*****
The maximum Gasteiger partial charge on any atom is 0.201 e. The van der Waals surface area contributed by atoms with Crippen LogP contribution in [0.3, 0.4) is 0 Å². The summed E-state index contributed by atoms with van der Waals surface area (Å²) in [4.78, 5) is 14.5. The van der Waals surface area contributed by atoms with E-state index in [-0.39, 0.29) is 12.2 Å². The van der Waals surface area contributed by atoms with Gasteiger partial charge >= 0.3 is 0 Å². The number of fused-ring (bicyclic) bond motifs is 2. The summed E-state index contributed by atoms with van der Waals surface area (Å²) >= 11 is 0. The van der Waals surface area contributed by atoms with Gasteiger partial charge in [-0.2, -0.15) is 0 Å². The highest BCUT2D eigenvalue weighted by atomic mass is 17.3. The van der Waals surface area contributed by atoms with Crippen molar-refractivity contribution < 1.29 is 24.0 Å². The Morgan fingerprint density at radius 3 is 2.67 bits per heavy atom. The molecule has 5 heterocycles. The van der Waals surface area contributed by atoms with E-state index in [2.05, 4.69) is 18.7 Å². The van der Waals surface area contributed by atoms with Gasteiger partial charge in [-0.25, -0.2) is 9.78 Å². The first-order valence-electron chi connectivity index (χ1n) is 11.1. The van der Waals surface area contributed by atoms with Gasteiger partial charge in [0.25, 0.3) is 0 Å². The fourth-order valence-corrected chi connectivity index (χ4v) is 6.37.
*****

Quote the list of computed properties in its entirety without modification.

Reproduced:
The maximum Gasteiger partial charge on any atom is 0.201 e. The van der Waals surface area contributed by atoms with Crippen LogP contribution in [0.3, 0.4) is 0 Å². The summed E-state index contributed by atoms with van der Waals surface area (Å²) in [4.78, 5) is 14.5. The van der Waals surface area contributed by atoms with E-state index in [-0.39, 0.29) is 12.2 Å². The van der Waals surface area contributed by atoms with Gasteiger partial charge >= 0.3 is 0 Å². The number of fused-ring (bicyclic) bond motifs is 2. The summed E-state index contributed by atoms with van der Waals surface area (Å²) >= 11 is 0. The van der Waals surface area contributed by atoms with Gasteiger partial charge in [-0.2, -0.15) is 0 Å². The highest BCUT2D eigenvalue weighted by atomic mass is 17.3. The van der Waals surface area contributed by atoms with Crippen molar-refractivity contribution < 1.29 is 24.0 Å². The Morgan fingerprint density at radius 3 is 2.67 bits per heavy atom. The molecule has 5 heterocycles. The van der Waals surface area contributed by atoms with E-state index in [2.05, 4.69) is 18.7 Å². The van der Waals surface area contributed by atoms with Gasteiger partial charge in [-0.25, -0.2) is 9.78 Å². The first-order valence-electron chi connectivity index (χ1n) is 11.1. The van der Waals surface area contributed by atoms with Gasteiger partial charge in [0.25, 0.3) is 0 Å². The fourth-order valence-corrected chi connectivity index (χ4v) is 6.37.